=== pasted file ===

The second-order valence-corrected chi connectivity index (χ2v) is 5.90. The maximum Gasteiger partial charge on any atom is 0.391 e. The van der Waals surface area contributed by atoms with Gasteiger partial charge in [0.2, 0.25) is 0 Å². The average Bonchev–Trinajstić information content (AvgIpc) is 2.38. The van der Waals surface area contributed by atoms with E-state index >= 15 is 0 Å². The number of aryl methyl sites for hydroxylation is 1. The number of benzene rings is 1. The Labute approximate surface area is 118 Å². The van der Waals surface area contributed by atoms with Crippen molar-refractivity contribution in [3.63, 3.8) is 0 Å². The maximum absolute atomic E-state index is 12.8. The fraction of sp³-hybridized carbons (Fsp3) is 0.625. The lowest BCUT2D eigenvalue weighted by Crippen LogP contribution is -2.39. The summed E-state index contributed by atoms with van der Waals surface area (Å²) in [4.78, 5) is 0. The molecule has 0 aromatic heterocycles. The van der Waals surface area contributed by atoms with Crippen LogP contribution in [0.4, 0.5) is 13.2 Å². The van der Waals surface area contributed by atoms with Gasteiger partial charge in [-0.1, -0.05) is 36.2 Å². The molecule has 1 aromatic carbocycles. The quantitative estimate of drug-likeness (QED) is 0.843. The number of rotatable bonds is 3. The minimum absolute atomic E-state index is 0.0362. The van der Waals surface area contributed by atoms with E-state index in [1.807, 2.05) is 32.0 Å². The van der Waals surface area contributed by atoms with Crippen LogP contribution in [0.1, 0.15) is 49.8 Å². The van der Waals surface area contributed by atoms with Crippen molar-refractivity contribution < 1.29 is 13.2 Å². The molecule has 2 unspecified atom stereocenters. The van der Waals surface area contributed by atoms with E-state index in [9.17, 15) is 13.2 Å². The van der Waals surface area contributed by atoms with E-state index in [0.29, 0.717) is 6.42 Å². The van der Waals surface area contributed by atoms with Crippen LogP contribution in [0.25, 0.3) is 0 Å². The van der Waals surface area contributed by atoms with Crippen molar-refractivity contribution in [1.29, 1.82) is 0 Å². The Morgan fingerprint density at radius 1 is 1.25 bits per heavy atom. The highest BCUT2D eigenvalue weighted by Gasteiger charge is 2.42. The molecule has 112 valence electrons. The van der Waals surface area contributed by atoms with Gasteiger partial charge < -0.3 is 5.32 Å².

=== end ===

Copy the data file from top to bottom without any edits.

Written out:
The second-order valence-corrected chi connectivity index (χ2v) is 5.90. The maximum Gasteiger partial charge on any atom is 0.391 e. The van der Waals surface area contributed by atoms with Gasteiger partial charge in [0.2, 0.25) is 0 Å². The average Bonchev–Trinajstić information content (AvgIpc) is 2.38. The van der Waals surface area contributed by atoms with E-state index >= 15 is 0 Å². The number of aryl methyl sites for hydroxylation is 1. The number of benzene rings is 1. The Labute approximate surface area is 118 Å². The van der Waals surface area contributed by atoms with Crippen molar-refractivity contribution in [3.63, 3.8) is 0 Å². The maximum absolute atomic E-state index is 12.8. The fraction of sp³-hybridized carbons (Fsp3) is 0.625. The lowest BCUT2D eigenvalue weighted by Crippen LogP contribution is -2.39. The summed E-state index contributed by atoms with van der Waals surface area (Å²) in [4.78, 5) is 0. The molecule has 0 aromatic heterocycles. The van der Waals surface area contributed by atoms with Crippen LogP contribution in [0.4, 0.5) is 13.2 Å². The van der Waals surface area contributed by atoms with Gasteiger partial charge in [-0.1, -0.05) is 36.2 Å². The molecule has 1 aromatic carbocycles. The quantitative estimate of drug-likeness (QED) is 0.843. The number of rotatable bonds is 3. The minimum absolute atomic E-state index is 0.0362. The van der Waals surface area contributed by atoms with E-state index in [1.807, 2.05) is 32.0 Å². The van der Waals surface area contributed by atoms with Crippen LogP contribution in [0.1, 0.15) is 49.8 Å². The van der Waals surface area contributed by atoms with Crippen molar-refractivity contribution < 1.29 is 13.2 Å². The molecule has 2 unspecified atom stereocenters. The van der Waals surface area contributed by atoms with E-state index in [9.17, 15) is 13.2 Å². The van der Waals surface area contributed by atoms with E-state index in [0.29, 0.717) is 6.42 Å². The van der Waals surface area contributed by atoms with Crippen LogP contribution in [0.25, 0.3) is 0 Å². The van der Waals surface area contributed by atoms with Crippen molar-refractivity contribution in [1.29, 1.82) is 0 Å². The Morgan fingerprint density at radius 1 is 1.25 bits per heavy atom. The highest BCUT2D eigenvalue weighted by Gasteiger charge is 2.42. The molecule has 112 valence electrons. The van der Waals surface area contributed by atoms with Gasteiger partial charge < -0.3 is 5.32 Å².